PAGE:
The shit shift
What happens when you push past your flight-or-fight response and acknowledge your achievements?
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One of my favorite Peloton instructors often talks about the concept of the shit shift.
It’s that moment when you’re in a run, or in a hard climb on the bike, or a testing yoga position, and you’re asking your body to do something it’s not used to.
For the first few minutes of it, it feels like torture. Your amygdala hijacks your inner voice. The fight-or-flight response is activated.
“I could just give up now… what if I slow down? Today’s not a race day…”.
And then something magical happens.
But of course, it’s not magical. It’s not supernatural, nor forced, nor a conscious decision. Your body just… happens.
It ‘does’. It acclimates. It’s still hard… but you can cope. You’re not in a state of flow, but your body knows to keep pushing. The fight-or-flight feeling dissipates.
There’s more space in your head for your consciousness to be heard. You realize that you are doing. You are doing something that you were going to give up on.
With each step, each push, each breath, you become more confident. More determined.
The determination comes from deep in your chest. It’s aching and heaving and moving you forward.
You have momentum, and you’re not stopping anytime soon.
I think the shit shift is an interesting analogy for the work we do in B2B SaaS, product marketing, sales… and why I talk about the need to build confidence in your positioning, messaging, go-to-market.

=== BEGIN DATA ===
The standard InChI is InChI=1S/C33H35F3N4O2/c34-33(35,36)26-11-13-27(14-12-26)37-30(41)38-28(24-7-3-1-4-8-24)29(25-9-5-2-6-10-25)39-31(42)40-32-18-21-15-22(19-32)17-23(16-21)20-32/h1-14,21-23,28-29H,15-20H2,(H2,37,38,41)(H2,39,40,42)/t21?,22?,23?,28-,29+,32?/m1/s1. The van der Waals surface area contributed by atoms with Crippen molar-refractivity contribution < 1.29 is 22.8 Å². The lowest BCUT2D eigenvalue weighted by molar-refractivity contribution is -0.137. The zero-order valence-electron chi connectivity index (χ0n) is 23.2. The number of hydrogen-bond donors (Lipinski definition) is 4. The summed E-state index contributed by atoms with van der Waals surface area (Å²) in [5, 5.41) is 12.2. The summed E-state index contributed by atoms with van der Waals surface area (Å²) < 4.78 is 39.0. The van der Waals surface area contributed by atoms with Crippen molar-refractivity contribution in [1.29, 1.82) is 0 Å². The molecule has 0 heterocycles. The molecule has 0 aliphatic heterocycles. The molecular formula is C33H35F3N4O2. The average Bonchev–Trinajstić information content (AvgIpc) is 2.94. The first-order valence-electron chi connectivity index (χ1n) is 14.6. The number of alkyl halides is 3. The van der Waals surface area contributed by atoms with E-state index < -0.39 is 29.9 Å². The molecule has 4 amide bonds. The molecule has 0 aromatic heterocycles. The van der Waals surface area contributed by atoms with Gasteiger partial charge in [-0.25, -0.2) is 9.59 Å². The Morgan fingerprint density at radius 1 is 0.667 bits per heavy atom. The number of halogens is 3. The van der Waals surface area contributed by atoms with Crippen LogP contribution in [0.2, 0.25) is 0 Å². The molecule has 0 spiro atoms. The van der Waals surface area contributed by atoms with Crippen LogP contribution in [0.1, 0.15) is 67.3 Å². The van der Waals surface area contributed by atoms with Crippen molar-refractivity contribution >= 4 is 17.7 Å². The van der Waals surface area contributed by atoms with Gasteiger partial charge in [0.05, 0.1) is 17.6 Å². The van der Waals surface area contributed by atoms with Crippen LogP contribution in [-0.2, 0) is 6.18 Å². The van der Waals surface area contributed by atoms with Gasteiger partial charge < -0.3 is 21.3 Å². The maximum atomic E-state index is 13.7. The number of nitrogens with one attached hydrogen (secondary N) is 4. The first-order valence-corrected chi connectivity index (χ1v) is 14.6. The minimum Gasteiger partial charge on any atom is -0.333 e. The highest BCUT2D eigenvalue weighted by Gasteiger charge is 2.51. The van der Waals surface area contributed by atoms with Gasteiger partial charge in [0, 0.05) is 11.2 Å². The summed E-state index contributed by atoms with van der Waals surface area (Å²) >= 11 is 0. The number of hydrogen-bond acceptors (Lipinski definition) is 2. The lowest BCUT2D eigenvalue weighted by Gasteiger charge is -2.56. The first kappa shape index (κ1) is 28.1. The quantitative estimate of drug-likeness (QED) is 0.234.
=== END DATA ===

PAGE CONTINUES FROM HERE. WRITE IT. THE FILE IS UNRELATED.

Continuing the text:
Without confidence - a belief you have faith in - it’s much easier to give up and give in. But there’s no ape brain sending fight-or-flight signals - it’s all conscious thought processing, which makes it feel 10x worse.
Confidence is not just sales or revenue. It’s positive reactions to marketing content. It’s the conversation where a prospect repeats your messaging back to you. It’s the CEO praising your team’s execution. It’s customer emails with happy quotes.
In early stage startups, confidence can be a hard thing to come across. The challenge of failing to find product/market fit, or a final ‘no’ to your biggest deal can kill confidence.
But… can you position the process as a shit shift?
Where the work is still hard and you may be teetering on the edge of success or failure, but the work is happening.
Where there is space for the conscience to be heard. This is the need for both definitions of focus: reduced priorities, maximum clarity.
Where each step, each push, builds confidence.
Focus plus confidence equals momentum.
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